Optics for the Fish

R. John Koshel

Helping students understand physical phenomena can be rather difficult at times. Everyone sees optical effects in the real world—reflections in a car's rear-view mirror, scattering making the sky blue, diffraction of street lights through a window screen, and Moiré fringes in household curtains. Many of these effects go unnoticed and are hard to bring into the lecture hall. I have developed a series of experiments using a water-filled fish tank to display principles of optics such as refraction, reflection, scattering, and interference, as well as demonstrate a simple water-based system for optical communication.

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Optics for the Fish

R. John Koshel

Helping students understand physical phenomena can be rather difficult at times. Everyone sees optical effects in the real world—reflections in a car's rear-view mirror, scattering making the sky blue, diffraction of street lights through a window screen, and Moiré fringes in household curtains. Many of these effects go unnoticed and are hard to bring into the lecture hall. I have developed a series of experiments using a water-filled fish tank to display principles of optics such as refraction, reflection, scattering, and interference, as well as demonstrate a simple water-based system for optical communication.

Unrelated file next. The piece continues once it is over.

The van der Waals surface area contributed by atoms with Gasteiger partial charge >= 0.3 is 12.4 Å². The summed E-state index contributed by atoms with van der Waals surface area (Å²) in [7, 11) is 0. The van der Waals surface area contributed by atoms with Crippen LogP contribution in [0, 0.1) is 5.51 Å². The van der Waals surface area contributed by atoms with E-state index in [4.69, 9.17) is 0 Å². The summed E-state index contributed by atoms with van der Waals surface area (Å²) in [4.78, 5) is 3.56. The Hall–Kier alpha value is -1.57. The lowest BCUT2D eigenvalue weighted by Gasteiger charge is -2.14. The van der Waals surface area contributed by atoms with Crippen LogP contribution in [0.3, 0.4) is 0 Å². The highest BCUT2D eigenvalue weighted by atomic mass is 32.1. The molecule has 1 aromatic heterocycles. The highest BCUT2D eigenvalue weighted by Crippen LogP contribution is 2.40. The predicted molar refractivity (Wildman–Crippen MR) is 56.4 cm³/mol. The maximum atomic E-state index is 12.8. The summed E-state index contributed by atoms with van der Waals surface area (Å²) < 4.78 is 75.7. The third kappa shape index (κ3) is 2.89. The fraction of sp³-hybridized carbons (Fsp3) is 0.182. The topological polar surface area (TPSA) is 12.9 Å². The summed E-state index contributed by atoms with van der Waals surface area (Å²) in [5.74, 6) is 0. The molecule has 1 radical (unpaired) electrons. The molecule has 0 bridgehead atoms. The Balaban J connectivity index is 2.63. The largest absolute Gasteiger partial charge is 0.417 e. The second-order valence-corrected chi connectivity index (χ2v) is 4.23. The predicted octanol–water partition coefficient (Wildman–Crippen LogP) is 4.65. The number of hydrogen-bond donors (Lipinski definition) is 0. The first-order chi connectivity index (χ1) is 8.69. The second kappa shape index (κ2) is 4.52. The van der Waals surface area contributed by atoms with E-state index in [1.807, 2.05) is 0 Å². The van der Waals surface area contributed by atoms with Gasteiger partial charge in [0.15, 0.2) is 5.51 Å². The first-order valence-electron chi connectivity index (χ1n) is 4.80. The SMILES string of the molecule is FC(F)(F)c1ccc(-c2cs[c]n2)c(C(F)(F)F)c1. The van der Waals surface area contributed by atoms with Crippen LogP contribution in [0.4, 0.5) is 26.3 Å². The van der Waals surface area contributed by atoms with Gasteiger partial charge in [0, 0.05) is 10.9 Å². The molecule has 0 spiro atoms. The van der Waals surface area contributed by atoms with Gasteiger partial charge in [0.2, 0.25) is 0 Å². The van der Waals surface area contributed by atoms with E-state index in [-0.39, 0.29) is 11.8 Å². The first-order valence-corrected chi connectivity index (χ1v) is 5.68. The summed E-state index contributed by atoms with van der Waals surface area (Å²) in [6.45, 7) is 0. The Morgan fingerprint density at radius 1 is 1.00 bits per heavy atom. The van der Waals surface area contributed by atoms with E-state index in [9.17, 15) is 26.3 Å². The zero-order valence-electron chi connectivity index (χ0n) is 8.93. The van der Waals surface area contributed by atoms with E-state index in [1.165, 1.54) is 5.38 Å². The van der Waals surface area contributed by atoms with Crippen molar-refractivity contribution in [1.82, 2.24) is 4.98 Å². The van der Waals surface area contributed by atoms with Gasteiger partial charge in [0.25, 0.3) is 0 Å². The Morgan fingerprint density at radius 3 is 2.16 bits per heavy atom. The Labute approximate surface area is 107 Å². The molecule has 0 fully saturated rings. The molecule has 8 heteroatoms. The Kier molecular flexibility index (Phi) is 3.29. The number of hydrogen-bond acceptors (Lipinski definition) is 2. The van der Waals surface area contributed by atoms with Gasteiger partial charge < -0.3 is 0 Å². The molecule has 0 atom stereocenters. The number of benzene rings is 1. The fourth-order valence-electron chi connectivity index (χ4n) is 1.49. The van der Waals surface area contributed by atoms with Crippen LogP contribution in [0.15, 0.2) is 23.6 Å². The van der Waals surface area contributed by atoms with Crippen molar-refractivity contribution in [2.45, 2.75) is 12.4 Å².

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Publish Date: 01 April 1998


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